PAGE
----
R. Gerrits

Senior Member
Could it be that this communication is between your router and your ISP modem? i.e. that during DHCP renewal temporary APIPA adresses are configured?

perhaps run a tcpdump on filtering on these IP-addresses. Perhaps then you also see mac-addresses ?
 

HELLO_wORLD

Very Senior Member
Could it be that this communication is between your router and your ISP modem? i.e. that during DHCP renewal temporary APIPA adresses are configured?

perhaps run a tcpdump on filtering on these IP-addresses. Perhaps then you also see mac-addresses ?
No ISP modem. Router goes straight to ONT (transparent device, no IP). My first hop on WAN is ISP GPON gateway.

I should see any incoming packet from WAN with APIPA (INCOMING or FORWARD) but nothing.
I created a logging rule in mangle table PREROUTING to report any incoming APIPA (WAN or LAN). We will see...
 

HELLO_wORLD

Very Senior Member
Ok, there is definitely nothing incoming.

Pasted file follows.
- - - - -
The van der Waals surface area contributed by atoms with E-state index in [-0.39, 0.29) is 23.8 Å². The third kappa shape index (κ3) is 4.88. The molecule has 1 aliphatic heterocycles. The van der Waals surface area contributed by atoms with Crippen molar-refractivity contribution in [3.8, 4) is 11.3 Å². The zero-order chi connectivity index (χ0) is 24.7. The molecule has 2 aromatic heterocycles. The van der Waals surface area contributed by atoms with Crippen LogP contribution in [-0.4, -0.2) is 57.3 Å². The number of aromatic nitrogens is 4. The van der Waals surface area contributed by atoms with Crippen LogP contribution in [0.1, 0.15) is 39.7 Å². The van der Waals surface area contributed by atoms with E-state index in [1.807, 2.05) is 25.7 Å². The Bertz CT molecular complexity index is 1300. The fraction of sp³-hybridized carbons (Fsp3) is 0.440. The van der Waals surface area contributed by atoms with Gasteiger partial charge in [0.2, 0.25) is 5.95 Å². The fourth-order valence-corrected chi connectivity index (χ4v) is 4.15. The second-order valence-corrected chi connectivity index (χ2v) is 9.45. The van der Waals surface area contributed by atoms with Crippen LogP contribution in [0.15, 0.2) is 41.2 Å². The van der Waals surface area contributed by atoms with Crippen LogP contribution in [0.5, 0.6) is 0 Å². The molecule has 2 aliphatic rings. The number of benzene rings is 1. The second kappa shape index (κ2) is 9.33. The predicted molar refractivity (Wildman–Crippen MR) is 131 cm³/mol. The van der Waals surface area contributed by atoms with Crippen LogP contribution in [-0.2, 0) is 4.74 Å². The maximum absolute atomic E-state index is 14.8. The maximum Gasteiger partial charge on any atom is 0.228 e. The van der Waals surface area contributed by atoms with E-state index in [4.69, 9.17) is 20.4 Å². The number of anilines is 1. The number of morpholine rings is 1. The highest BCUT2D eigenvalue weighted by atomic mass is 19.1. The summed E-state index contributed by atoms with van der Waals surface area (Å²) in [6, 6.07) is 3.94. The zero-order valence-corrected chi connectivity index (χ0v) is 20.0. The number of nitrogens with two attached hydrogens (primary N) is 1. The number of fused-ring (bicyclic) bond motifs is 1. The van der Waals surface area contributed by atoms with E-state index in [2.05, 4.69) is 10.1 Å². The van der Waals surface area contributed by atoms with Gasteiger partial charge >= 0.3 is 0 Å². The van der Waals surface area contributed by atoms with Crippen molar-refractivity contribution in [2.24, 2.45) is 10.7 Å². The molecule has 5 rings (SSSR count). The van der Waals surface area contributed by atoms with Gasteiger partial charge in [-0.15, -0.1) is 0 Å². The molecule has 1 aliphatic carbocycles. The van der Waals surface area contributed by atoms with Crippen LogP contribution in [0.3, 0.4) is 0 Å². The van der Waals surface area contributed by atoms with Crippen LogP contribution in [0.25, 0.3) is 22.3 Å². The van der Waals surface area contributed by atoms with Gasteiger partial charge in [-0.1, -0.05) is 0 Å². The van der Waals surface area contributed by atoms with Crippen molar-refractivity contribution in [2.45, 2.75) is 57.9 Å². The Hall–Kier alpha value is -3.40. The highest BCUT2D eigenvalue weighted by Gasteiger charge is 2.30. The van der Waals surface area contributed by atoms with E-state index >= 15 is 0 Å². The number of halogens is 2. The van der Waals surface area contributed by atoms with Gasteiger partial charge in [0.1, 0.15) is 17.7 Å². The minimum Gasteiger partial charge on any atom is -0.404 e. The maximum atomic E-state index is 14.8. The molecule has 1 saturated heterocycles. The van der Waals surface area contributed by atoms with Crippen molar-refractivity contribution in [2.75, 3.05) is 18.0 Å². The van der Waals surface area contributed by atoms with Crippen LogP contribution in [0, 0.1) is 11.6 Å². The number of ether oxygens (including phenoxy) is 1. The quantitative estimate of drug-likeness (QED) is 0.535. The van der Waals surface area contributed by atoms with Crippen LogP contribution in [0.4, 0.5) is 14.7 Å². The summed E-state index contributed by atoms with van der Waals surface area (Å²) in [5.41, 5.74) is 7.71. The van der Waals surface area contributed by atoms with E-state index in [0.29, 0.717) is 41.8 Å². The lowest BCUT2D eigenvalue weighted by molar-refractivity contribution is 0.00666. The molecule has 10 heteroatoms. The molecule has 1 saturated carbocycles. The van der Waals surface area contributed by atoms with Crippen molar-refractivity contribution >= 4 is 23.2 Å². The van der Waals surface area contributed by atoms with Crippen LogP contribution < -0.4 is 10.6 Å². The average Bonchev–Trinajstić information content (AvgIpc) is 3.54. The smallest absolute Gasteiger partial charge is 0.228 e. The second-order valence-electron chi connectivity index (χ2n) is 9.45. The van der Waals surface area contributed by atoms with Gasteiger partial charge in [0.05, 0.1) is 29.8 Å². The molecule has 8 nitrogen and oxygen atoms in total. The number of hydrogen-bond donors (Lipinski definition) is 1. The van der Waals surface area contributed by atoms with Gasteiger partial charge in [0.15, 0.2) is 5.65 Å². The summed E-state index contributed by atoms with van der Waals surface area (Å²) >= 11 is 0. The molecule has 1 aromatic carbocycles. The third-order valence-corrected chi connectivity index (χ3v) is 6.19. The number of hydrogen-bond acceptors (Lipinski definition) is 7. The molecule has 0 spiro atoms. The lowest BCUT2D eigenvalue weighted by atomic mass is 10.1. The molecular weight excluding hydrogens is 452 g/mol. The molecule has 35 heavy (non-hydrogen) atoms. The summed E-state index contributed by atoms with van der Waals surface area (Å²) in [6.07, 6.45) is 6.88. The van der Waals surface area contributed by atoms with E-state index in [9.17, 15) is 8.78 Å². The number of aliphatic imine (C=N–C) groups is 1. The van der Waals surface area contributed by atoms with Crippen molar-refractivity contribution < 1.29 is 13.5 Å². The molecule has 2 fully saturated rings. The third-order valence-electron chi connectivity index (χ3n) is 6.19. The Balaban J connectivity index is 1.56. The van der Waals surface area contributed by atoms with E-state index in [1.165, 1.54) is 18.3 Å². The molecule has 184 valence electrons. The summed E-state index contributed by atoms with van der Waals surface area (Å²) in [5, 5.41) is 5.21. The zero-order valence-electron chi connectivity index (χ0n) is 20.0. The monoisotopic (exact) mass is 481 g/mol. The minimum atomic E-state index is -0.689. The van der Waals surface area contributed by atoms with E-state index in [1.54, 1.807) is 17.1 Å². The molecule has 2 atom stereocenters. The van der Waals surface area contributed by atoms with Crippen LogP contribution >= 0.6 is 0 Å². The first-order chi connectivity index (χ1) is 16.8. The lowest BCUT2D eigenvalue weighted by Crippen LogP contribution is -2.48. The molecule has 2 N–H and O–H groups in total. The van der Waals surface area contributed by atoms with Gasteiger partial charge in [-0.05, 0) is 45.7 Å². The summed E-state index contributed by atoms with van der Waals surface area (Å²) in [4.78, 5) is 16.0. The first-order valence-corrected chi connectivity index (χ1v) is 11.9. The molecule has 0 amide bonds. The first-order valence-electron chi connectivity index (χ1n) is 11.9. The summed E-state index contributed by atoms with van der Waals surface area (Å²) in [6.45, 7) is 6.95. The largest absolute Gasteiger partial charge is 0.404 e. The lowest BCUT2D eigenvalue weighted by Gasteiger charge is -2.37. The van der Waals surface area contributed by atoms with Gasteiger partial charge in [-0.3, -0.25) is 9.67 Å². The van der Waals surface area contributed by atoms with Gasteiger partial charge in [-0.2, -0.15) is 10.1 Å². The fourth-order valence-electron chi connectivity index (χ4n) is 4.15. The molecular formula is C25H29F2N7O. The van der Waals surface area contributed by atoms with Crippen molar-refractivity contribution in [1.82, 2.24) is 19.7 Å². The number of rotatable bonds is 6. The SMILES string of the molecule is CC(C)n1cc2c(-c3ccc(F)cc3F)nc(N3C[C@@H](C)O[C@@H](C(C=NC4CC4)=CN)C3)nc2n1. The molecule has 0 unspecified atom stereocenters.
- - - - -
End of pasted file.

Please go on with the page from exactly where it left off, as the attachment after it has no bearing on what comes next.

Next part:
When the router sends its ICMP error, there is absolutely no incoming packet from WAN or LAN coming from or to 169.254.0.0/16
Meaning the log mentions the ICMP is in response from [SRC=169.254.1.2 DST=169.254.1.1 LEN=1500 TOS=0x00 PREC=0x00 TTL=64 ID=29306 MF PROTO=UDP SPT=52310 DPT=2325 LEN=1849 ], but the router never received this packet!!!!

So it seems that for some reason, the kernel thinks it received an incomplete fragmented packet from 169.254.1.2 and is sending the ICMP error message. But this packet was never received, or was generated by the router itself.

Is anyone else having anything like this?
 

HELLO_wORLD

Very Senior Member
The only code in the firmware that seems to deal with this type of address is avahi:
Code:
[email protected]:~$ grep -rnF '169.254' /rom
/rom/etc/avahi/avahi-autoipd.action:45:            ip addr add "$3"/16 brd 169.254.255.255 label "$2:avahi" scope link dev "$2"
/rom/etc/avahi/avahi-autoipd.action:51:            ip addr del "$3"/16 brd 169.254.255.255 label "$2:avahi" scope link dev "$2"
/rom/etc/avahi/avahi-autoipd.action:66:            ifconfig "$2:avahi" inet "$3" netmask 255.255.0.0 broadcast 169.254.255.255 up
/rom/etc/init.d/br-mode:158:    if [ "${lan_ipaddress%.*.*}" = "169.254" ]; then
grep: /rom/sbin/led-extender: binary file matches
/rom/usr/lib/opkg/info/avahi-autoipd.control:25: from the link-local 169.254.0.0/16 range without the need for a central